This is the point in the conversation where God steps in. If the thread of faith irritates you as you keep up with my blog, I understand—trust me. When I was in college, I lived with three Christian roommates, but wasn’t a Christian myself yet. I was super turned off and frustrated by the fact that every single conversation with my roomies always ended up coming back to God. The books scattered around the apartment were the most obvious sign of the problem: on every coffee table or available horizontal space, I saw titles like “Jesus and Dating,” “Jesus and Friendship,” and “Jesus and Work.” It was like living in a Christian bookstore, and as a non-Christian, that was frustrating as hell. I told my roommates how I felt, and asked them to consolidate into piles, at least, for my sake. It was my apartment too, and I didn’t appreciate the visual and conversational nudges suggesting that I was a heathen in my own home!
So I totally get it if you’re throwing your hands up in the air and thinking to yourself, “Man, she’s talking about God again? Why do I even read this blog?” I don’t blame you for feeling that way, and I know from experience how isolating the mention of God or Jesus can be in conversation. But I invite you to read anyway, to take away what works for you, and explore the ideas even if they’re foreign or frustrating. If you hate the mention of God, reach out and let’s have a conversation about it instead of allowing our differences to put space between us. My goal is never to isolate or alienate non-Christians, but simply to write truthfully, without filters or fear. I’d wager that it’s about as uncomfortable for me as it is for the listener when I know I’m talking about God with someone who doesn’t believe in God. (More on that particular fear in a minute!)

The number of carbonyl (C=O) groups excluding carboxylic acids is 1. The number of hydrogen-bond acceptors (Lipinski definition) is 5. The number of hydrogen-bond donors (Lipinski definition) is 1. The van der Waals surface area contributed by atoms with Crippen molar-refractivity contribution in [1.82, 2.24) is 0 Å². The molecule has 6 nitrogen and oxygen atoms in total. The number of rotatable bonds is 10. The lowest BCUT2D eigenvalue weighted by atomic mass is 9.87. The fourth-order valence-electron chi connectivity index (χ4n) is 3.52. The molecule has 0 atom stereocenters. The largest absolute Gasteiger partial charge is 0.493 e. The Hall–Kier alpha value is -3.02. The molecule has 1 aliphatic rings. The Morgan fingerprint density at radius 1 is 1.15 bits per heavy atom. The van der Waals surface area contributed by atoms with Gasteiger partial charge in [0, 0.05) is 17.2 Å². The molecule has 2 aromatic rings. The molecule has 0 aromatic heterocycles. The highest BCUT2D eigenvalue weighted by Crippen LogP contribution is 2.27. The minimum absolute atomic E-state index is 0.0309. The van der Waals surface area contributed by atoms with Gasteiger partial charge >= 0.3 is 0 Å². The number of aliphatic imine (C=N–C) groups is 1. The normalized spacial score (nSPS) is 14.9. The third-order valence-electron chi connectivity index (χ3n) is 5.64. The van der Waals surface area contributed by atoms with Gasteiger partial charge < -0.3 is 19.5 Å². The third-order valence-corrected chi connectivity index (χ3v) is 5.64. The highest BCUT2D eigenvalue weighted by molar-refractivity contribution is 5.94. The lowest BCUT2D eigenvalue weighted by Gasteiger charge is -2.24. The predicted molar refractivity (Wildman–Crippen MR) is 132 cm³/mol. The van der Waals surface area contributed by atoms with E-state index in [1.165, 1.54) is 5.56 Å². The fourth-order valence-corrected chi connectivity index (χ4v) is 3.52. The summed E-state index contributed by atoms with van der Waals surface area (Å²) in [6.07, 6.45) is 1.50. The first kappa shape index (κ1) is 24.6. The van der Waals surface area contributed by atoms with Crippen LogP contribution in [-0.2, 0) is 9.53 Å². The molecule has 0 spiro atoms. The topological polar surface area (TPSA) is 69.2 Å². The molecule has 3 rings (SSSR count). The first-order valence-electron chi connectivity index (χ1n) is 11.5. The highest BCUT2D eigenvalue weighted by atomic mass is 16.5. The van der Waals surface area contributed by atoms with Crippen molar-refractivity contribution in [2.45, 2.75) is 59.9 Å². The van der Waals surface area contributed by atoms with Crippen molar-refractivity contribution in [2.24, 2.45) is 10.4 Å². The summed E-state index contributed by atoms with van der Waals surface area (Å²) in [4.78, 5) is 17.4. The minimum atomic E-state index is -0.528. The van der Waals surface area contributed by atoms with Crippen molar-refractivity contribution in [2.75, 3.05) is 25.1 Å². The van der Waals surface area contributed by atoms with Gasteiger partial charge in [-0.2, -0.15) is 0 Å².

The truth is that the radical impact of the gospel on my life is so pervasive that I physically cannot separate it from my professional endeavors—the life, death, and resurrection of Jesus are interwoven into every aspect of my life, whether that reality is convenient or not.
That brings me back to my previous question—why do I write? There are a bunch of reasons that could motivate someone to write: to make a living, to sell books, to share stories, to inspire, to explore concepts, to learn, to grow, to observe, to comment, to challenge, to heal. As I write, many of these options are motivating factors. But as a Christian, I have to constantly align my own choices and direction in life with the Word of God. According to the Bible, everything that I say, think, or do should be directed toward the glory and praise of God. My writing is no exception. So every time I write, no matter what I write about, the act of writing is an invitation to worship, and to give all of the glory and praise to God.
Of course, that can be achieved through fiction or non-fiction. C.S. Lewis certainly glorified God in The Chronicles of Narnia, just as much as Brennan Manning did in Ruthless Trust and The Ragamuffin Gospel. There are many more subtle examples, too, but the genre or vehicle for praise is not the problem. The problem, in my case, is fear.
There is a great deal of fear involved in writing at all, and in tossing one’s thoughts out into the digital abyss for all to see. But the fear increases as the writing gets more exposing, or countercultural. So writing about hard issues like anxiety, spiritual abuse, loneliness, and sexual assault in the context of Christianity is about as scary as it gets.